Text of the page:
R&DE spokesperson Jocelyn Breeland was additionally concerned with any proposals that would require students to identify themselves as needing such aid, which would potentially isolate them from the rest of the student body.
Gabby Badica, a Ph.D. student in the Division of Literatures, Cultures, and Languages and GSC social chair, added that the issue of food insecurity is one that lies with the University’s Long-Range Planning initiative and future fundraising efforts, as many of the potential solutions would require an increase in funding for R&DE. She emphasized the need to continue “bumping” the issue, recommending it be brought up to higher levels of the University administration, such as the office of the Provost.
Breeland was adamant that it was worth continuing to have conversations about these issues and potential proposals, and welcomed members of the GSC to meet with her and other members of R&DE for a more in-depth discussion.
Bills and resolutions
David Song, a doctoral student in higher education at the Graduate School of Education, introduced and authored a resolution endorsing the conditions of approval for the GUP by Stanford Solidarity Network (SSN) and Stanford Coalition for Planning an Equitable 2035 (SCoPE).
The conditions of approval center around ensuring affordable housing and childcare for graduate students and workers, as well as calling for increased engagement between Stanford and the greater community.
The Bill to Implement ASSU 2019 Constitutional Amendments was also introduced on previous notice by ASSU Governance and Special Projects Manager Luka Fatuesi ’17. The bill changes the bylaws so that two amendments approved by the student body in the Spring 2019 elections, F.E.E.S. Reform and Streamline Nominations, can be fully implemented and reflect the updated constitution.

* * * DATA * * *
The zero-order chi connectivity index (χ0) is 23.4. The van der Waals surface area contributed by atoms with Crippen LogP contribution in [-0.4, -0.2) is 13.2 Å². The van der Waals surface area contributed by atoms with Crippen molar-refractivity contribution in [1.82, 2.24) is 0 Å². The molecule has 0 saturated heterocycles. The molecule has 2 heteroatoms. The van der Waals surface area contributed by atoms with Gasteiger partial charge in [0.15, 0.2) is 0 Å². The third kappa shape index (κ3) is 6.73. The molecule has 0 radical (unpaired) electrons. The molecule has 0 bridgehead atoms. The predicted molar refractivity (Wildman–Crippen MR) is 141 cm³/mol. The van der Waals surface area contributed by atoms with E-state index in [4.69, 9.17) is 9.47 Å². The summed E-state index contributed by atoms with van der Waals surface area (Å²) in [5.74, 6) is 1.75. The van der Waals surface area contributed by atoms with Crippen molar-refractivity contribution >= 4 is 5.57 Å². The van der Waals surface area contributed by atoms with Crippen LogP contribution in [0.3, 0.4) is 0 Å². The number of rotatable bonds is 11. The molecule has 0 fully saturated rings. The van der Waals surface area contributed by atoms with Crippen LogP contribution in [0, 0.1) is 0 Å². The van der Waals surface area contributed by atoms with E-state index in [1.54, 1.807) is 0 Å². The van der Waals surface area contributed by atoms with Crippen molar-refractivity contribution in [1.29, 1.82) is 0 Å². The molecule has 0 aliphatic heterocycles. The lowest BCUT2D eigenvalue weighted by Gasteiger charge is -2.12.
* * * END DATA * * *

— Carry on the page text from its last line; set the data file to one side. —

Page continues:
The Council additionally discussed a bill to increase the funding allocated for a recent financial literacy event, hosted by Mind Over Money, which had greater attendance than anticipated and chose to film the event last-minute, at the request of students.
Councillors expressed their concern about setting a precedent for funding events retroactively but emphasized the need to support programs targeted at all graduate students. They requested that the video of the event be edited to include the GSC as a co-sponsor and to incorporate closed captioning to make it accessible.
The two bills and the resolution will be voted on next week.
The Council additionally confirmed new ASSU Elections Commissioner Christian Giadolor ’21 in a unanimous vote.
Other Council proceedings
ASSU President Erica Scott ’20 reminded the Council of a recent change to the Undergraduate Senate committee structure to allow for the creation of joint issue committees between all three branches of the ASSU. She announced that the list of priorities for these joint committees was in the midst of finalization and invited Council members to share their areas of priority and interests.
Scott also informed the group of a new graduate student affordability position within the Executive Cabinet, noting that no one had applied thus far and requesting that councillors spread the word about the opportunity.